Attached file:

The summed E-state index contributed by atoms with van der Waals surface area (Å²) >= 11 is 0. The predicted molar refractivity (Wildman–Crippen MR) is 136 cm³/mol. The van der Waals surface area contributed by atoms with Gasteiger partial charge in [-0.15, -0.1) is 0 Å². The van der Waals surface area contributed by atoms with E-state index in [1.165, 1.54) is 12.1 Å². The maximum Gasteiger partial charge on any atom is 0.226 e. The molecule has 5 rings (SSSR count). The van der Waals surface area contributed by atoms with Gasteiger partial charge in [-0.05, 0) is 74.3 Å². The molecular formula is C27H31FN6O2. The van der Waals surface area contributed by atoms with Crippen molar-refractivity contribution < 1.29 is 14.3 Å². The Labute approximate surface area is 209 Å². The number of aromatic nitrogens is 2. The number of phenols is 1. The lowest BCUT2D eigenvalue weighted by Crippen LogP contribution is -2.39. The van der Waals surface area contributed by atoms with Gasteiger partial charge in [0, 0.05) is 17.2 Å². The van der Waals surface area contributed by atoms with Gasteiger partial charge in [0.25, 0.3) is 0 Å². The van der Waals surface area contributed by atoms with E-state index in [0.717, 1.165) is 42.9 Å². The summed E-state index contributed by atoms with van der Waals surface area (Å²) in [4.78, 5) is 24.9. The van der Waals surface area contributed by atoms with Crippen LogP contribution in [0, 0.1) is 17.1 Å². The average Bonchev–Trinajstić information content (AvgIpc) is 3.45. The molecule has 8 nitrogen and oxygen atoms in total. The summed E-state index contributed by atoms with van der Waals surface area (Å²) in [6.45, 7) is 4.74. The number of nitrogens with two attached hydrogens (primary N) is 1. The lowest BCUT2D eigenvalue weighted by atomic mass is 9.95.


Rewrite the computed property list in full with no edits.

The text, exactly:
The summed E-state index contributed by atoms with van der Waals surface area (Å²) >= 11 is 0. The predicted molar refractivity (Wildman–Crippen MR) is 136 cm³/mol. The van der Waals surface area contributed by atoms with Gasteiger partial charge in [-0.15, -0.1) is 0 Å². The van der Waals surface area contributed by atoms with E-state index in [1.165, 1.54) is 12.1 Å². The maximum Gasteiger partial charge on any atom is 0.226 e. The molecule has 5 rings (SSSR count). The van der Waals surface area contributed by atoms with Gasteiger partial charge in [-0.05, 0) is 74.3 Å². The molecular formula is C27H31FN6O2. The van der Waals surface area contributed by atoms with Crippen molar-refractivity contribution < 1.29 is 14.3 Å². The Labute approximate surface area is 209 Å². The number of aromatic nitrogens is 2. The number of phenols is 1. The lowest BCUT2D eigenvalue weighted by Crippen LogP contribution is -2.39. The van der Waals surface area contributed by atoms with Gasteiger partial charge in [0, 0.05) is 17.2 Å². The van der Waals surface area contributed by atoms with Gasteiger partial charge in [0.25, 0.3) is 0 Å². The van der Waals surface area contributed by atoms with E-state index in [0.717, 1.165) is 42.9 Å². The summed E-state index contributed by atoms with van der Waals surface area (Å²) in [4.78, 5) is 24.9. The van der Waals surface area contributed by atoms with Crippen LogP contribution in [0, 0.1) is 17.1 Å². The average Bonchev–Trinajstić information content (AvgIpc) is 3.45. The molecule has 8 nitrogen and oxygen atoms in total. The summed E-state index contributed by atoms with van der Waals surface area (Å²) in [6.45, 7) is 4.74. The number of nitrogens with two attached hydrogens (primary N) is 1. The lowest BCUT2D eigenvalue weighted by atomic mass is 9.95.